- Add the number of gallons you purchased. This represents the total gas used during this time period.
- If I bought three tanks of gas, 12 gallons, 3 gallons and 10 gallons, my total gas use would be 25 gallons.
- Divide the total mile by total gallons. Use your trip meter to see how many miles you traveled in total and then divide this by gallons to get your average fuel consumption. While this is the exact number of miles per gallon during your test period, it is a good estimate for your car's average fuel consumption.
- For example, if you used 25 liters of gas and drove 500 miles during that time, then your average fuel consumption would be 20 miles per gallon (500 miles / 25 gallons = 20 mpg).
- Know that your car advertised mileage is often overestimated. By law, car manufacturers must record the average fuel consumption for cars. But these are just estimates, and they are often high-level.  You can find your car's fuel consumption online through this US Department of Energy website, but to find the actual miles per gallon of the car you have to calculate it yourself.
- If your calculation differs drastically from the proposed average, you may need to bring your car to a mechanic.
[ Edit ] Minimize fuel consumption
- Avoid using the air conditioner. AC uses gasoline to cool your car, which means you have less gasoline to actually drive. Turn off the AC power or turn it off when the car is cool to make your car more efficient.
- Running alternating current at max can reduce your fuel economy by almost 25%. 
- Drive at the speed limit. The faster you drive your car, the more fuel you will consume. This is not a small change either – every 5 miles per hour your drive is over 50 km / h, equivalent to paying $ 0.19 more for every gallon of gas. 
- Drive defensively. It takes more energy to start moving a car and then moving it. This means that if you constantly tailor people, stop and start or try to pass, you use a lot more fuel than if you keep a steady pace.
- Try not to slow down or accelerate hard. Brake early instead of hitting the pedal. 
- Use cruise control for long, flat stretches. Cruise control will keep your car at a consistent and consistent speed, avoiding the need to burn fuel unnecessarily with small accelerations and stops. 
- Turn off the car in traffic. Idling, or leaving your car on when it is not moving, wastes gasoline without moving you anywhere. If possible, cut off the engine to save on valuable gasoline.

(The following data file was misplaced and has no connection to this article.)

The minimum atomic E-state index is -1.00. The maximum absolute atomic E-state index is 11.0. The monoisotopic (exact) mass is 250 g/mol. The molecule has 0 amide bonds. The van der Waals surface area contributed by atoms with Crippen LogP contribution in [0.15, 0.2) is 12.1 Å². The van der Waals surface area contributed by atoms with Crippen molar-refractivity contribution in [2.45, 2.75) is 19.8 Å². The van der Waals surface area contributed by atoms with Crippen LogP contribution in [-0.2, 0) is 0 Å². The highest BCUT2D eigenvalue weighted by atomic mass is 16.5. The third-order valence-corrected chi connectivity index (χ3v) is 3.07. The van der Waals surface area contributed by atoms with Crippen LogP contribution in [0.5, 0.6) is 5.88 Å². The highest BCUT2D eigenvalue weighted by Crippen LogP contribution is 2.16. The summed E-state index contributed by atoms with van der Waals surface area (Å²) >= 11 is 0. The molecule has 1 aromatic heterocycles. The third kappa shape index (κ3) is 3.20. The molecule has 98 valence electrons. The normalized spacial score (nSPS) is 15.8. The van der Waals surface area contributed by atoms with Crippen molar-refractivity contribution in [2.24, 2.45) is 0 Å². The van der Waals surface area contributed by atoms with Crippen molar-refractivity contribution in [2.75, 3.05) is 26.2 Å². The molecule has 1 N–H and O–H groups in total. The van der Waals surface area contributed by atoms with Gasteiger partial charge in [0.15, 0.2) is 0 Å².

- Avoid roof load carriers. These greatly reduce the aerodynamics of your cars, slow down your car and make you use more fuel. In general, towing of trailers or loading of luggage space is a more fuel efficient alternative.
- Keep your tires well inflated. Under inflated tires can reduce the gas mileage by 0.3% if all four tires are low. With the help of free air pump at most gas stations, inflate the tires up to the PSI recommended in your instruction manual. 
- Some cars list the correct tire pressure on a sticker in the driver's side door or glove compartment.
- Replace your air filter. This is one of the cheapest and easiest ways to boost your fuel efficiency. Make sure you buy the right filter for your car by bringing the make, model and year to your local car shop and asking for recommendations – each car needs a different filter.
[ Edit ] Video
[ Edit ] Tips  Note the published speed limit.
- Do not raise and slow down irregularly, it wastes fuel, especially in large SUV / Sedan vehicles.
- There is usually no point in turning off the car at a traffic light, as it usually only has to wait a maximum of 2 minutes if there is not much traffic. Only switch off the car if you are absolutely sure it is better to turn it off (eg waiting to pick up someone at the airport).
[ Edit ] Related wikiHows
- Calculate your car's fuel efficiency (MPG)
- Keep track of fuel use
- Improve your gas mileage and save money  [1945Edit
[ Edit ] Quick Overview
- [1945 http://www.fueleconomy.gov/feg/drive.shtml Tu 1919919100 ↑ http://www.consumerreports.org/cro/ magazine / 2013/08 / the-mpg-gap / index.htm
- ↑ http://www.fueleconomy.gov/feg/factors. shtml
- ↑ http: // www. fuel economy.gov / feg / driveHabits.jspebrit19659103 Yan ↑ http://www.consumerreports.org/cro/2012/01/how-to-save-money-on-gas/index.htmebrit19659104] ↑ http://www.lifehacker.co.uk/2014/06/26/hypermile-driving-secrets-max-petrol-mileage
- ↑ http: //www.lifehacker .co.uk / 2014 / 06/26 / hypermile-driving-secrets-max-gasoline-mileage
- ↑ http://www.fueleconomy.gov/feg/maintain.jspebrit19659107vard↑ http://www.fueleconomy.gov /feg/maintain.jspebrit19659108]